• Between two or more states; between a state & citizens of another state; between citizens of different states; between citizens of the same state claiming lands under grants of different states; and between a state (or citizens thereof) & foreign states, citizens or subjects [“diversity” jurisdiction].

These are the only cases federal courts have authority to hear. Alexander Hamilton wrote in Federalist No. 83 (8th para):…the judicial authority of the federal judicatures is declared by the Constitution to comprehend certain cases particularly specified. The expression of those cases marks the precise limits beyond which the federal courts cannot extend their jurisdiction, because the objects of their cognizance being enumerated, the specification would be nugatory if it did not exclude all ideas of more extensive authority. [boldface added]

Obviously, State laws restricting abortion don’t fall within “status of the parties” or “diversity” jurisdiction; and federal courts haven’t claimed jurisdiction on those grounds. Instead, they have asserted that abortion cases “arise under” the U.S. Constitution!

But in Federalist No. 80 (2nd para), Hamilton states that cases “arising under the Constitution” concern…the execution of the provisions expressly contained in the articles of Union [the U.S. Constitution]… [boldface added]

Obviously, “abortion” is not “expressly contained” in the Constitution. So it doesn’t “arise under” the Constitution. In Roe v. Wade, the Supreme Court had to redefine the word “liberty,” which appears in §1 of the 14th Amendment, in order to claim that “abortion” “arises under” the Constitution.

Continued in Part II next week.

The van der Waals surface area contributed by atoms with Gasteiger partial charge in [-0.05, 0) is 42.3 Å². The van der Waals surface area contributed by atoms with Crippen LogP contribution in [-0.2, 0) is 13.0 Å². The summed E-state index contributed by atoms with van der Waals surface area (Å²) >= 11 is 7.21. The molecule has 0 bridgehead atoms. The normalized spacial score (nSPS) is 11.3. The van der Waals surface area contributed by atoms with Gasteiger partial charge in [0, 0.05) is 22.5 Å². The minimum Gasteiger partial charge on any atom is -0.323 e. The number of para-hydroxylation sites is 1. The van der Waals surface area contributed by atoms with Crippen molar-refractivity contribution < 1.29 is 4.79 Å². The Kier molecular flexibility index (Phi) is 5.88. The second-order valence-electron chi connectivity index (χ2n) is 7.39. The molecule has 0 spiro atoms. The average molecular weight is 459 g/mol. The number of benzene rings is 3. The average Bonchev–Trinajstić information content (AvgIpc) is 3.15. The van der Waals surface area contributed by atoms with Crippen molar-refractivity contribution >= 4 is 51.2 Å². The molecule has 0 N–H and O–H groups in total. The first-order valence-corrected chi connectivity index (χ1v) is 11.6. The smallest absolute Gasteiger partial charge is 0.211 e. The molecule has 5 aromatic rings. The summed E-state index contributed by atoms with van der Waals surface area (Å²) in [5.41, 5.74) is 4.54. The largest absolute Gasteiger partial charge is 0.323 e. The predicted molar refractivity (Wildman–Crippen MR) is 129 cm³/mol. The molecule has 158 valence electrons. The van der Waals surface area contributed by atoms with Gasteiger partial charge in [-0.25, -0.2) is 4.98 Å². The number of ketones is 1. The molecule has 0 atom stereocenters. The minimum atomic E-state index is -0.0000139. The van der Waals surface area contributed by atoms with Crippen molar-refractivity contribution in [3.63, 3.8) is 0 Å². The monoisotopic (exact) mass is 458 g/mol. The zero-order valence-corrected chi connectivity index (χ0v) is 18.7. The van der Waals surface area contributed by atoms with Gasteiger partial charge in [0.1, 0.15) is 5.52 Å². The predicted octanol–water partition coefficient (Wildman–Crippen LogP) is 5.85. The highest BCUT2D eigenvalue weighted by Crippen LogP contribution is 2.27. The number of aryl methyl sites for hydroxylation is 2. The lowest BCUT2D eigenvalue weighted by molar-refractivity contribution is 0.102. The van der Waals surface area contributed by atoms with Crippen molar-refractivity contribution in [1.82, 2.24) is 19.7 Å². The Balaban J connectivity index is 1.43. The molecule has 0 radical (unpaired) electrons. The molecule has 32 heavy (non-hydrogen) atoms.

Publius Huldah is a retired litigation attorney with a degree in philosophy, specializing in political philosophy and epistemology (theories of knowledge). She now writes extensively on the U.S. Constitution, using the Federalist Papers to prove its original meaning and intent. Read full article with footnotes and links at publiushuldah.wordpress.com. Published with permission.

The Language of Liberty series is an outreach project of the Center for Self Governance, an educational organization dedicated to training citizens in principles of liberty. The views expressed by the authors may not reflect the views of CSG. CenterForSelfGovernance.com      

comments » 1

  1. Comment by Debra Rowlands

    August 15, 2019 at 1:38 pm

    “Man up and stop abortion”. Maybe if some of these *men* actually DID “man up” , there would be less abortion. Take responsibility. And that means financially, emotionally, physically. But in reality, it does not happen. Most times, the woman is on her own. Damned if you do, damned if you don’t. On one hand, you want abortion to stop, as a man, but also want to cut programs to aid people (many who are single, poor women) and their children. Many single parents, or women who are divorced with children, live in poverty. Many get no support from the father, financially or otherwise. Indeed, many divorced fathers, at the least, check out financially, and just as often, emotionally; they divorce, they cease to be a father too. At the end of the day,I find it ironic your choice of words, “man up” about an issue that effects women. WOMEN. Not men. Man up, indeed.